Energy poverty and older Australians: The extent, causes and impacts

Publication Type:
Issue Date:
Full metadata record
Faced with predictions of resource scarcity and climate change impacts in the near future, governments and the global energy sector need to address three big challenges−increased demand for energy security and infrastructure reliability in uncertain scenarios, the urgent need for a clean energy transition towards low-carbon energy sources and energy efficiency, and ensuring the accessibility and affordability of energy supply across the population. Referring to the latter, energy poverty, as it is manifest in more advanced economies, affects millions of people and is the product of three main factors: the cost of energy for essential needs relative to income, the energy efficiency of the home and household income. The issue is largely overlooked in Australia, and the precarious situation in which energy-poor households live is under-researched. Unless there are major interventions, rising energy costs and climate change are likely to increase household energy expenditure in future decades, widening and accentuating the problem. Living in poor indoor environmental conditions due to energy poverty is a health risk, especially for older people (those aged 65 years and over), who constitute a growing proportion of the population, especially in advanced economies. Low-income older households are among the most vulnerable to energy poverty. This study examines energy poverty among older Australians on low incomes, to understand the extent of the issue amongst this group, the contributing factors and its impacts. The research design uses a mixed methods approach. A quantitative analysis of the Australian Housing Conditions Dataset, published in 2019, enabled a generic understanding of the extent of energy poverty among older households and the housing conditions that might contribute to it. To complement it, a qualitative analysis of 23 in-depth semi-structured interviews presents the voices of those who suffer energy poverty. Their perspectives on the factors that shape their experience of energy poverty added original insights into the study. Pierre Bourdieu’s concepts of field, capital, symbolic violence, and habitus were used to analyse the interviews. A key focus, drawing on Amartya Sen’s concept of capabilities, is how energy poverty affects Age Pensioners’ capacity to lead a decent life. With contributions that extend the body of knowledge about the extent, causes and impacts of energy poverty in Australia and broader theory advancement, this research provides a basis for better policy frameworks and potential solutions to alleviate energy poverty among vulnerable households.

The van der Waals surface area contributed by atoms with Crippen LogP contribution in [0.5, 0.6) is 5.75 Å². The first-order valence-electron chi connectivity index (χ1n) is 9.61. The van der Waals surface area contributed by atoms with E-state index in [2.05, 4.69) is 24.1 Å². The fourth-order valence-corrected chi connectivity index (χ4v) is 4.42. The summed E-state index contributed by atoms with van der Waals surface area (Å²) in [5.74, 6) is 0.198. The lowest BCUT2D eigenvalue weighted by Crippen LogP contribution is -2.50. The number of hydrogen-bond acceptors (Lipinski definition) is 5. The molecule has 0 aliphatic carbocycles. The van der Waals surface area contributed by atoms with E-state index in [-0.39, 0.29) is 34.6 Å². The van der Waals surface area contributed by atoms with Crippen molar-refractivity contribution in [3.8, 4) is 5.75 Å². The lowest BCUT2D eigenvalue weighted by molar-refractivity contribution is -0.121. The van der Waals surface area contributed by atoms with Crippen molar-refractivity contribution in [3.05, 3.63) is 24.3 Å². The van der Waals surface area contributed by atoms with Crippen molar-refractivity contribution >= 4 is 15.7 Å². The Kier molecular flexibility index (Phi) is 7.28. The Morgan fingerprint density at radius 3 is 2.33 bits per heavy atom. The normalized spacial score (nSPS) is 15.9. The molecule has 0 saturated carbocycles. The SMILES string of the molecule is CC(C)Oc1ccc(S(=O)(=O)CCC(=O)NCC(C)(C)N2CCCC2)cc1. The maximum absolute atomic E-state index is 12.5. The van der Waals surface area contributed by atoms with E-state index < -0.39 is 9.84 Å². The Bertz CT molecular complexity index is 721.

Please use this identifier to cite or link to this item: